For the Sailors;

Belle Haven Marina

Washington Sailing Marina

Gangplank Marina

Logo_For-Web_Cornel.jpg

For kayaks & paddleboards;

Belle Haven Marina

Fletchers boat house

Key Bridge kayaks

National Harbor

Thompson Boat House


 

Tags: Belle Haven Marina, Flying Scot, Learn to Sail, Potomac River, Dyke Marsh, US Sailing, Boating in DC

Just Imagine by John A

Posted by George Stevens on Tue, Mar 10, 2015 @ 02:56 PM

Just imagine if if all sailing facilities across North America and beyond threw open their doors and invited the public to experience sailing on the longest day of the year right at the start of summer!  And then publicized it all in their local area - on Craig's List, in the local paper, in a Blog, Facebook and Twitter Feed.  All sailboats, all sailing, all together.  Summer Sailstice is the opportunity for everyone to do this for this year's 15th annual Summer Sailstice.

We always love seeing more sailing organizations coming on board to just do it so it's great to find a post on the Washington DC area Craig's List for Mariner Sailing School in Alexandria, VA.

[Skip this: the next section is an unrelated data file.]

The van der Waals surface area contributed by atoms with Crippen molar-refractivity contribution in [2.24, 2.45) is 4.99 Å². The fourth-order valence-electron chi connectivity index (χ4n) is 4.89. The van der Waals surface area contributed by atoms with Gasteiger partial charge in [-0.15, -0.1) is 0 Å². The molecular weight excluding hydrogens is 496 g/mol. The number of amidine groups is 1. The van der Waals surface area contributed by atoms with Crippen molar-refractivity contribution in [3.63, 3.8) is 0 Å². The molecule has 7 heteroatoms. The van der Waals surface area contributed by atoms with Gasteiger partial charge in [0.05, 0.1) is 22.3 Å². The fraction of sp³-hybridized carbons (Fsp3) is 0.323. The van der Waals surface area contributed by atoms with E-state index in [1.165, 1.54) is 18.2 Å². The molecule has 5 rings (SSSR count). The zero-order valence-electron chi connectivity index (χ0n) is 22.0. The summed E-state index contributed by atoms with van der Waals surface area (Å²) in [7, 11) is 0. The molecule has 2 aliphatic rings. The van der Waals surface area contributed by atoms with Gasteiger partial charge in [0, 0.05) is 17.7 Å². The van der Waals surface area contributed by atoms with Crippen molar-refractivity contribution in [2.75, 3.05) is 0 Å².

Mariner Sailing School is publicizing free one-hour sailing lessons on Craig's List.

The Summer Sailstice events page now has two options for posting your event:  Public Participation events with yellow pins are events open to the public.  Red pins are demonstration events, i.e.  cruises, races and other events which showcase the best of sailing but where public participation isn't available.  

We'd like to see as many events as possible on Summer Sailstice so all of sailing is on display and we especially like seeing US Sailing training centers like Mariner Sailing School offering open houses and other opportunities for uninitiated sailors to get on the water.  

Tags: Belle Haven Marina, Washington Sailing Marina, Clean Marina, adult sailing lessons, Mariner Sailing School, US Sailing, Sunfish, sailing lessons for children, Washington DC sailing marina

Eight reasons to Sail from US Sailing

Posted by George Stevens on Mon, May 12, 2014 @ 10:44 AM
    • Sailing is fun!  Sailing is Adventurous.